Nakatomi

A short reflection about Nanaka.

It is five p.m. in Tokyo when a large - almost gong-like - bell rings. It's nothing like those token red bells posted all over school walls; their overly obnoxious yet just as ephemeral buzz commands no respect and, indeed, promises nothing. This bell is different. There's only one of them in the entire school. Its true meaning is yet a mystery, but it's neither important nor interesting. To analyze a bell and attempt to discover just what its purpose is, to try to understand exactly what composes this bronze confection, is incredibly pointless.

If for some reason one were to actually wonder, search for the answer as to why the bell rings, one would end up in a state of frustration, and nowhere. It is certainly clear that no human can really sympathize with a bell, even if their deepest desire is to know what makes that bell tick - ring, rather. But isn't it better never to know exactly what this presence will bring, than to be certain it is meaningless? That it will bring nothing more than benign service?

In response to the insistent ringing of our symbolic bell, a flood of students rushes out of the immaculate white doors of Kitanohashi High School. Among this loud mess is one Nanaka Nakatomi. She's not really remarkable; in fact it's quite the opposite. Her face is pretty but not really beautiful. She's fairly good at school, even if she doesn't always make those lists of top scores. So why even bother to notice her?

Well, if you ask Nanaka, I'm sure she'll tell you, quite tersely, that you shouldn't. And that's the flat-out truth.

What could possibly be less satisfying to experience - sympathize with - than love unrequited? Nanaka knows this feeling quite well, but it's not a story to her, and unfortunately she can't avoid experiencing it. She's not smitten, head-over-heels in love with anyone. Her feelings run deeper than most teenage affections, which is why they surface only occasionally as an unplanned color in her cheeks, a sudden interest in staring at her feet.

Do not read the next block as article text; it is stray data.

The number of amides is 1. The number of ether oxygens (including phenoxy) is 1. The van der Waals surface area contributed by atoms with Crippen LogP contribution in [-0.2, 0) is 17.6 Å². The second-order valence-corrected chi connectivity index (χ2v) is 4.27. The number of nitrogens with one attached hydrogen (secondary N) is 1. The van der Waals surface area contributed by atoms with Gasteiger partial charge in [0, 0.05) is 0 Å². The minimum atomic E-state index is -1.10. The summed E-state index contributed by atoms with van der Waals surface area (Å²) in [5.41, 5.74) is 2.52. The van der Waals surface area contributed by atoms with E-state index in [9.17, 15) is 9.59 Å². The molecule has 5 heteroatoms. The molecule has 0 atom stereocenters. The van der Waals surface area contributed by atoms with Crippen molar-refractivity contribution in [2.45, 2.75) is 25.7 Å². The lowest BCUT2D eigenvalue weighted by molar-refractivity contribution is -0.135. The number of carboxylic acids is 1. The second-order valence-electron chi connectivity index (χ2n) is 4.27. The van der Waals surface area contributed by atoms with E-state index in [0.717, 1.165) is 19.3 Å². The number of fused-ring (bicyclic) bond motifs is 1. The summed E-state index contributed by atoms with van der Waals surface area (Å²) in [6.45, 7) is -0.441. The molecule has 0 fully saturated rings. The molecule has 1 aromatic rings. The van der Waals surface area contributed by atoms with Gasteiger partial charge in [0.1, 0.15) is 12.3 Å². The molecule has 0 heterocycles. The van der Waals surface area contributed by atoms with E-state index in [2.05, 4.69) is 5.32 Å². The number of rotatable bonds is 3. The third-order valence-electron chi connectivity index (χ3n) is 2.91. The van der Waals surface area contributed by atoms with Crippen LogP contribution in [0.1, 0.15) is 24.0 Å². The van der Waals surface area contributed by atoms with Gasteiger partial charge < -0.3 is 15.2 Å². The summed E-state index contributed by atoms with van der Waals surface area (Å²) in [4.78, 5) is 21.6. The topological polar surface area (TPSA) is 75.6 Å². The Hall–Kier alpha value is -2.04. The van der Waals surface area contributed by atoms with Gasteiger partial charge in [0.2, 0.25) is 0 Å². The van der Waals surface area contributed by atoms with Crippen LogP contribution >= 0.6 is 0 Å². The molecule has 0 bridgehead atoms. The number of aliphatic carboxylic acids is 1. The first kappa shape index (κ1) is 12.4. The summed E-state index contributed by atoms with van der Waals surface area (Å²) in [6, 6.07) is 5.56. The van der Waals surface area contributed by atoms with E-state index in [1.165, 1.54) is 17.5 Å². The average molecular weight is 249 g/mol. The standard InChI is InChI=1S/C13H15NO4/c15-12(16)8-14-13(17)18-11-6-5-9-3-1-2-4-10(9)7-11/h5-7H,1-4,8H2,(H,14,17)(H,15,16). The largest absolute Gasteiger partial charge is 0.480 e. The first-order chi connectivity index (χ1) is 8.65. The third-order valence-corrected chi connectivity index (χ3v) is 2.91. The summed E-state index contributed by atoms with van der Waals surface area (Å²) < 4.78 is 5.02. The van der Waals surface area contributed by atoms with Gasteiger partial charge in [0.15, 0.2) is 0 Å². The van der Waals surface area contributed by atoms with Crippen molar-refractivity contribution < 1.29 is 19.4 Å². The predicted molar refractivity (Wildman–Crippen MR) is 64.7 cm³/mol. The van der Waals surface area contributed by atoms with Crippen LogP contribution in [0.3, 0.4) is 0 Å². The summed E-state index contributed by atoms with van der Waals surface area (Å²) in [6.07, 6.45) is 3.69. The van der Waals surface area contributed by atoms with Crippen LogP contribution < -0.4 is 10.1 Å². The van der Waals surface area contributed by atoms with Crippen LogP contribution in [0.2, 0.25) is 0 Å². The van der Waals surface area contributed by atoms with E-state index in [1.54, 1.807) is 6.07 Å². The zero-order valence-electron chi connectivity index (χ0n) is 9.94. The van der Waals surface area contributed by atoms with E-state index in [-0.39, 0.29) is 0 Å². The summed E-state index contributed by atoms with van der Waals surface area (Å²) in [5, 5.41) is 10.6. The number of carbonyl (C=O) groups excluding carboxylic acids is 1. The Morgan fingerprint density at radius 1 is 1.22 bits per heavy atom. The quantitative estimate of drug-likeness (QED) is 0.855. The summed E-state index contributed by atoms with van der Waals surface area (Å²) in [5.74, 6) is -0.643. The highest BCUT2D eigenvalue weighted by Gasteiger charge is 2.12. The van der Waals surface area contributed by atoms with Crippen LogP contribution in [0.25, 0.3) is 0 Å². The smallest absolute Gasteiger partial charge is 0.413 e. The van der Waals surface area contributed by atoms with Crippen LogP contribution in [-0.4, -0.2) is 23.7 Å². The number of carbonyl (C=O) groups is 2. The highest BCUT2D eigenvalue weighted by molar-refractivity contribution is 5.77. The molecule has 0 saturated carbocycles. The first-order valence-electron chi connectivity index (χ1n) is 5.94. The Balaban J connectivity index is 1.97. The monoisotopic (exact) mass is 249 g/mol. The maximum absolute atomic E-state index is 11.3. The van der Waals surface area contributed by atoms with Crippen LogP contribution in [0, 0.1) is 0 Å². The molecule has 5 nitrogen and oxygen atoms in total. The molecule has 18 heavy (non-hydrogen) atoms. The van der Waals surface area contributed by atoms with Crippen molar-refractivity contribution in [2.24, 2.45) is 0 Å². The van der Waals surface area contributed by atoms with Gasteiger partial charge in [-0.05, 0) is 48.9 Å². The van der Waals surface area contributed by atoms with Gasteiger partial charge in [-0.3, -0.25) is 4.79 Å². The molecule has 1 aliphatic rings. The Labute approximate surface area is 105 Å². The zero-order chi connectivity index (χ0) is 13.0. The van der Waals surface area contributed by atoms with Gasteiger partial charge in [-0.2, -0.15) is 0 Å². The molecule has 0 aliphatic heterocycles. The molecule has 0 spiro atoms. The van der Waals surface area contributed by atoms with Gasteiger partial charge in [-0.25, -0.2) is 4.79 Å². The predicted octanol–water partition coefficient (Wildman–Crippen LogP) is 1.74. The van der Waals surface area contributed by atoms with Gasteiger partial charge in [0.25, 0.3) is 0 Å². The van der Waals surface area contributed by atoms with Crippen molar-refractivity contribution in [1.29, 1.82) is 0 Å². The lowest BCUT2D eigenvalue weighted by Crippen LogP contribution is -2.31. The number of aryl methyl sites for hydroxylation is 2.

And Nanaka feels so powerless.

Because it doesn't matter what she does or doesn't do. She will never be enough for Aburatsubo. She knows that she is inherently a bad match for him, if only because of the plaid skirt she wears, or the swell of her chest. Perhaps this is why she decides to keep her hair short.

Nanaka has always leaned toward the practical. Frivolous actions and melodramatic reflections do not sit well with her. And so certainly it would make sense that Nakatomi Nanaka would not have long, intricately styled hair. But even if she doesn't know it, if only in her sleep she would acknowledge it, she would do... not anything. Just something. Something, she would do something otherwise pointless to entertain the thought that maybe for once she would seem to be what Aburatsubo Ayanojou was looking for.

Of course in conscious thought that idea is squashed and maimed, because Nanaka does not wear large glasses or a spiky brown ponytail. Her voice is much too shrill, and her features too delicate. And she does not have a problem with fantasies, because she would like to think she does not allow herself to fantasize about what could be. What "could" be is almost never what "is".

So Nanaka doesn't usually discuss her feelings, and we cannot blame her for this, because who would listen? It is such a hopeless situation that she sees no good in trying to explain it - in trying to document, verbalize, and rationalize it. She's good at rationalizing, but there's no point to rationalizing love. It's an equation without solution. And maybe, secretly, she's afraid she'll lose this feeling. Because even though she is so certain that it will never be reciprocated, if she takes the mystery, that mystical, elusive part of the one-sided relationship - if she takes the mystery, the tiny shred of hope and solves it and fixes it, it may become just a number and a reason.

Numbers and reasons offer no hope to Nanaka. So maybe that little irrational part of her, the part that puts beauty and truth between the square root of two pi and infinity, will not nurture the hope, but simply keep it alive, until one day it flickers and dies. It will not be resuscitated or maintained on a ventilator, because hope deserves more dignity than that. It will be buried proudly, and Nanaka will finally acknowledge that once, in her youth, she wanted something she couldn't have. She will insist that she knew it with all of her heart, and that will be just slightly wrong.

Written in one sitting, sorry if it's nonsensical. Little bit of proofing, other than that not really edited either.

By the way I used to be "Elanor Whiteriver" and the email address it was registered to got deleted (the server shut down gddammit) so unless I can get that straightened out... I'm stuck here.